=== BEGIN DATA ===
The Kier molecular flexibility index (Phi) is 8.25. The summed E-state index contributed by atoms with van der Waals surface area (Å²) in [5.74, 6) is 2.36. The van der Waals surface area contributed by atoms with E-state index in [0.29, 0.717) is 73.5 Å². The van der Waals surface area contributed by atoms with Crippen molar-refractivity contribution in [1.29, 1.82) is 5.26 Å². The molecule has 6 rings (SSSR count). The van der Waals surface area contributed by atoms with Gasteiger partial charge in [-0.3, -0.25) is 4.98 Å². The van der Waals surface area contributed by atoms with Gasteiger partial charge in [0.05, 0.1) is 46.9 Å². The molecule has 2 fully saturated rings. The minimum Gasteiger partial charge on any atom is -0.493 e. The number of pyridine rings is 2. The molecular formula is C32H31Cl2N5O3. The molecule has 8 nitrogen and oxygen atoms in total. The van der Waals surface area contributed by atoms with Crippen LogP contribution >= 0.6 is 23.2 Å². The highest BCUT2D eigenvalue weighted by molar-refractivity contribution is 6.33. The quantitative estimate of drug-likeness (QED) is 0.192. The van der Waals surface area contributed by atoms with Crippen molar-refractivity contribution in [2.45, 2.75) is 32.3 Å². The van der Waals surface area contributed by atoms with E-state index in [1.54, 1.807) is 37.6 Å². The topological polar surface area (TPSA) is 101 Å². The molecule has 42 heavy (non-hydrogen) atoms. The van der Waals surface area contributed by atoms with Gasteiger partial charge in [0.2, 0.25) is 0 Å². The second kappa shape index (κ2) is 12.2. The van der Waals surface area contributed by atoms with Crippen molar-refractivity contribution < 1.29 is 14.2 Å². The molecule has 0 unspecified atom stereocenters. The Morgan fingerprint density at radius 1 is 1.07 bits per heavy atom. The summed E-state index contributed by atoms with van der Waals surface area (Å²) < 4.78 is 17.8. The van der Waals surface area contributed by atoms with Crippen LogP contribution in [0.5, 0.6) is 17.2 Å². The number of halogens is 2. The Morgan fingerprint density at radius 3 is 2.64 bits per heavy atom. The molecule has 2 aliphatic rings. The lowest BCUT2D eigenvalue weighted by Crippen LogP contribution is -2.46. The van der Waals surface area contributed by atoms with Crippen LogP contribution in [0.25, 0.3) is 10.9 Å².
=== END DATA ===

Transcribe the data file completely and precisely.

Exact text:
The Kier molecular flexibility index (Phi) is 8.25. The summed E-state index contributed by atoms with van der Waals surface area (Å²) in [5.74, 6) is 2.36. The van der Waals surface area contributed by atoms with E-state index in [0.29, 0.717) is 73.5 Å². The van der Waals surface area contributed by atoms with Crippen molar-refractivity contribution in [1.29, 1.82) is 5.26 Å². The molecule has 6 rings (SSSR count). The van der Waals surface area contributed by atoms with Gasteiger partial charge in [-0.3, -0.25) is 4.98 Å². The van der Waals surface area contributed by atoms with Gasteiger partial charge in [0.05, 0.1) is 46.9 Å². The molecule has 2 fully saturated rings. The minimum Gasteiger partial charge on any atom is -0.493 e. The number of pyridine rings is 2. The molecular formula is C32H31Cl2N5O3. The molecule has 8 nitrogen and oxygen atoms in total. The van der Waals surface area contributed by atoms with Crippen LogP contribution >= 0.6 is 23.2 Å². The highest BCUT2D eigenvalue weighted by molar-refractivity contribution is 6.33. The quantitative estimate of drug-likeness (QED) is 0.192. The van der Waals surface area contributed by atoms with Crippen molar-refractivity contribution in [2.45, 2.75) is 32.3 Å². The van der Waals surface area contributed by atoms with E-state index in [1.54, 1.807) is 37.6 Å². The topological polar surface area (TPSA) is 101 Å². The molecule has 42 heavy (non-hydrogen) atoms. The van der Waals surface area contributed by atoms with Gasteiger partial charge in [0.2, 0.25) is 0 Å². The second kappa shape index (κ2) is 12.2. The van der Waals surface area contributed by atoms with Crippen molar-refractivity contribution < 1.29 is 14.2 Å². The molecule has 0 unspecified atom stereocenters. The Morgan fingerprint density at radius 1 is 1.07 bits per heavy atom. The summed E-state index contributed by atoms with van der Waals surface area (Å²) < 4.78 is 17.8. The van der Waals surface area contributed by atoms with Crippen LogP contribution in [0.5, 0.6) is 17.2 Å². The number of halogens is 2. The Morgan fingerprint density at radius 3 is 2.64 bits per heavy atom. The molecule has 2 aliphatic rings. The lowest BCUT2D eigenvalue weighted by Crippen LogP contribution is -2.46. The van der Waals surface area contributed by atoms with Crippen LogP contribution in [0.25, 0.3) is 10.9 Å².